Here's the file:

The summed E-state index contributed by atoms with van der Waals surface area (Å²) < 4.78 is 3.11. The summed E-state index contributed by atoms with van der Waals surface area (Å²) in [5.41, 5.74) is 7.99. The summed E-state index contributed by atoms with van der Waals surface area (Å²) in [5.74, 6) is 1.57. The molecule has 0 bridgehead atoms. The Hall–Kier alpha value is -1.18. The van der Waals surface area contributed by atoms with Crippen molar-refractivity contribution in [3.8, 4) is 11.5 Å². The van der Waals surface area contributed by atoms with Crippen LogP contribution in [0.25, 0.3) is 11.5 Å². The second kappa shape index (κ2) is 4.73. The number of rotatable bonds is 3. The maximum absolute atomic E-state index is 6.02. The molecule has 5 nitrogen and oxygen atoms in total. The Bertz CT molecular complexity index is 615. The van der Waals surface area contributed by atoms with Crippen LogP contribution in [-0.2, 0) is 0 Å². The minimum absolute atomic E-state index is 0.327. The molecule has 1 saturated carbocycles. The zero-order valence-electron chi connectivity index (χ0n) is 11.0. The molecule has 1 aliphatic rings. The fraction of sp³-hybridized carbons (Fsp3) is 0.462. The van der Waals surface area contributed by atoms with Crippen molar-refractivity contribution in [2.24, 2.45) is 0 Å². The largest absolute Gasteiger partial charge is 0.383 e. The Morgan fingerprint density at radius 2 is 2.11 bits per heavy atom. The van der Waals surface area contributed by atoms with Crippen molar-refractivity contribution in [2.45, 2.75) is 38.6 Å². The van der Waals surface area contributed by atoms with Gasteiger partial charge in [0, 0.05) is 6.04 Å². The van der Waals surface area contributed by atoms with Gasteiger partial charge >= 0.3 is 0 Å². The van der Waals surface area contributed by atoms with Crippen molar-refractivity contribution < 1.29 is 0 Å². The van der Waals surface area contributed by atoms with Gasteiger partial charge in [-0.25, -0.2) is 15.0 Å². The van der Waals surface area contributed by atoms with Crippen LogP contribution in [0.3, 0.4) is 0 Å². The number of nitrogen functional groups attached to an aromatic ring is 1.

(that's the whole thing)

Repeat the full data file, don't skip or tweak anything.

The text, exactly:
The summed E-state index contributed by atoms with van der Waals surface area (Å²) < 4.78 is 3.11. The summed E-state index contributed by atoms with van der Waals surface area (Å²) in [5.41, 5.74) is 7.99. The summed E-state index contributed by atoms with van der Waals surface area (Å²) in [5.74, 6) is 1.57. The molecule has 0 bridgehead atoms. The Hall–Kier alpha value is -1.18. The van der Waals surface area contributed by atoms with Crippen molar-refractivity contribution in [3.8, 4) is 11.5 Å². The van der Waals surface area contributed by atoms with Crippen LogP contribution in [0.25, 0.3) is 11.5 Å². The second kappa shape index (κ2) is 4.73. The number of rotatable bonds is 3. The maximum absolute atomic E-state index is 6.02. The molecule has 5 nitrogen and oxygen atoms in total. The Bertz CT molecular complexity index is 615. The van der Waals surface area contributed by atoms with Crippen LogP contribution in [-0.2, 0) is 0 Å². The minimum absolute atomic E-state index is 0.327. The molecule has 1 saturated carbocycles. The zero-order valence-electron chi connectivity index (χ0n) is 11.0. The molecule has 1 aliphatic rings. The fraction of sp³-hybridized carbons (Fsp3) is 0.462. The van der Waals surface area contributed by atoms with Crippen molar-refractivity contribution in [2.24, 2.45) is 0 Å². The largest absolute Gasteiger partial charge is 0.383 e. The Morgan fingerprint density at radius 2 is 2.11 bits per heavy atom. The van der Waals surface area contributed by atoms with Crippen molar-refractivity contribution in [2.45, 2.75) is 38.6 Å². The van der Waals surface area contributed by atoms with Gasteiger partial charge in [0, 0.05) is 6.04 Å². The van der Waals surface area contributed by atoms with Gasteiger partial charge >= 0.3 is 0 Å². The van der Waals surface area contributed by atoms with Crippen molar-refractivity contribution < 1.29 is 0 Å². The van der Waals surface area contributed by atoms with Gasteiger partial charge in [-0.25, -0.2) is 15.0 Å². The van der Waals surface area contributed by atoms with Crippen LogP contribution in [0.3, 0.4) is 0 Å². The number of nitrogen functional groups attached to an aromatic ring is 1.